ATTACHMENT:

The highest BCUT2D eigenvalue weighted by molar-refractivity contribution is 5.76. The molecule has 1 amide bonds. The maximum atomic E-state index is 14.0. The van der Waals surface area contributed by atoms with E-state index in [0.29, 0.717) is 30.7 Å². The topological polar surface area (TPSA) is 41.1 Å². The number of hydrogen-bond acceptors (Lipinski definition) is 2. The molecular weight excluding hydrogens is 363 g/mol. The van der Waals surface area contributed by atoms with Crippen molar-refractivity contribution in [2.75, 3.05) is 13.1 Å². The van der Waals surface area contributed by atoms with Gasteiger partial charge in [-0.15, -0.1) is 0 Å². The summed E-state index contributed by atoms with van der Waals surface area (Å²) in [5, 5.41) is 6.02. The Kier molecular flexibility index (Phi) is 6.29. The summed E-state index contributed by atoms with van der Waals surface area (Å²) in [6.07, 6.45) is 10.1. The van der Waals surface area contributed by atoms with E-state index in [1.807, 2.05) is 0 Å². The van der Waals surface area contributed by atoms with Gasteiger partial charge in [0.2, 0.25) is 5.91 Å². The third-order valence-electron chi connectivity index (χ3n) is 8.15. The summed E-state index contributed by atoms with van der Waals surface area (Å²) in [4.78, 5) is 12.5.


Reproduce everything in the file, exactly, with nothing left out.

The highest BCUT2D eigenvalue weighted by molar-refractivity contribution is 5.76. The molecule has 1 amide bonds. The maximum atomic E-state index is 14.0. The van der Waals surface area contributed by atoms with E-state index in [0.29, 0.717) is 30.7 Å². The topological polar surface area (TPSA) is 41.1 Å². The number of hydrogen-bond acceptors (Lipinski definition) is 2. The molecular weight excluding hydrogens is 363 g/mol. The van der Waals surface area contributed by atoms with Crippen molar-refractivity contribution in [2.75, 3.05) is 13.1 Å². The van der Waals surface area contributed by atoms with Gasteiger partial charge in [-0.15, -0.1) is 0 Å². The summed E-state index contributed by atoms with van der Waals surface area (Å²) in [5, 5.41) is 6.02. The Kier molecular flexibility index (Phi) is 6.29. The summed E-state index contributed by atoms with van der Waals surface area (Å²) in [6.07, 6.45) is 10.1. The van der Waals surface area contributed by atoms with E-state index in [1.807, 2.05) is 0 Å². The van der Waals surface area contributed by atoms with Gasteiger partial charge in [0.2, 0.25) is 5.91 Å². The third-order valence-electron chi connectivity index (χ3n) is 8.15. The summed E-state index contributed by atoms with van der Waals surface area (Å²) in [4.78, 5) is 12.5.